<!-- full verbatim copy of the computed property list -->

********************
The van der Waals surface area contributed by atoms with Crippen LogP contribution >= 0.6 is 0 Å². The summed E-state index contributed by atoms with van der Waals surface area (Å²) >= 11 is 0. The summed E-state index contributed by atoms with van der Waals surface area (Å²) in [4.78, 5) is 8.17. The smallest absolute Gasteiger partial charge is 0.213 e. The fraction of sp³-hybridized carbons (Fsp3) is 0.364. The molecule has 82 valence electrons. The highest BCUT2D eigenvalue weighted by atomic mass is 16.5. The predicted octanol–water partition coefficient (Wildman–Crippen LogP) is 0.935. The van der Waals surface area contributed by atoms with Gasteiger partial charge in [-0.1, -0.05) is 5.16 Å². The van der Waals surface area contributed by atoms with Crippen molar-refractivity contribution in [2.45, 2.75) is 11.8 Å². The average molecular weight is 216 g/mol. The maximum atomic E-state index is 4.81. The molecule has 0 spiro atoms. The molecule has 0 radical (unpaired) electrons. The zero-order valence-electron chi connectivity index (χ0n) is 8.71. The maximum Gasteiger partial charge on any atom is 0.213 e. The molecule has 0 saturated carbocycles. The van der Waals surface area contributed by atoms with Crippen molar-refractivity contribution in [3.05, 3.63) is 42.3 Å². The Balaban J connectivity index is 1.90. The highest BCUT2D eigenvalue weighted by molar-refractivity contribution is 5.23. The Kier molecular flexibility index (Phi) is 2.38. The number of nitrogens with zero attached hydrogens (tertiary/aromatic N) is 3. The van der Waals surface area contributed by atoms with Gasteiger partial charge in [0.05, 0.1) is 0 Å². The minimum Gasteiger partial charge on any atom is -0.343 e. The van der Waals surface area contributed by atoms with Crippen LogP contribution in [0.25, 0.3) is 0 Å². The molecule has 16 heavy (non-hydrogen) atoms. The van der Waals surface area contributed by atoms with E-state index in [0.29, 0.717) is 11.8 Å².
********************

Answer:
The van der Waals surface area contributed by atoms with Crippen LogP contribution >= 0.6 is 0 Å². The summed E-state index contributed by atoms with van der Waals surface area (Å²) >= 11 is 0. The summed E-state index contributed by atoms with van der Waals surface area (Å²) in [4.78, 5) is 8.17. The smallest absolute Gasteiger partial charge is 0.213 e. The fraction of sp³-hybridized carbons (Fsp3) is 0.364. The molecule has 82 valence electrons. The highest BCUT2D eigenvalue weighted by atomic mass is 16.5. The predicted octanol–water partition coefficient (Wildman–Crippen LogP) is 0.935. The van der Waals surface area contributed by atoms with Gasteiger partial charge in [-0.1, -0.05) is 5.16 Å². The van der Waals surface area contributed by atoms with Crippen molar-refractivity contribution in [2.45, 2.75) is 11.8 Å². The average molecular weight is 216 g/mol. The maximum atomic E-state index is 4.81. The molecule has 0 spiro atoms. The molecule has 0 radical (unpaired) electrons. The zero-order valence-electron chi connectivity index (χ0n) is 8.71. The maximum Gasteiger partial charge on any atom is 0.213 e. The molecule has 0 saturated carbocycles. The van der Waals surface area contributed by atoms with Crippen molar-refractivity contribution in [3.05, 3.63) is 42.3 Å². The Balaban J connectivity index is 1.90. The highest BCUT2D eigenvalue weighted by molar-refractivity contribution is 5.23. The Kier molecular flexibility index (Phi) is 2.38. The number of nitrogens with zero attached hydrogens (tertiary/aromatic N) is 3. The van der Waals surface area contributed by atoms with Gasteiger partial charge in [0.05, 0.1) is 0 Å². The minimum Gasteiger partial charge on any atom is -0.343 e. The van der Waals surface area contributed by atoms with Crippen LogP contribution in [0.25, 0.3) is 0 Å². The molecule has 16 heavy (non-hydrogen) atoms. The van der Waals surface area contributed by atoms with E-state index in [0.29, 0.717) is 11.8 Å².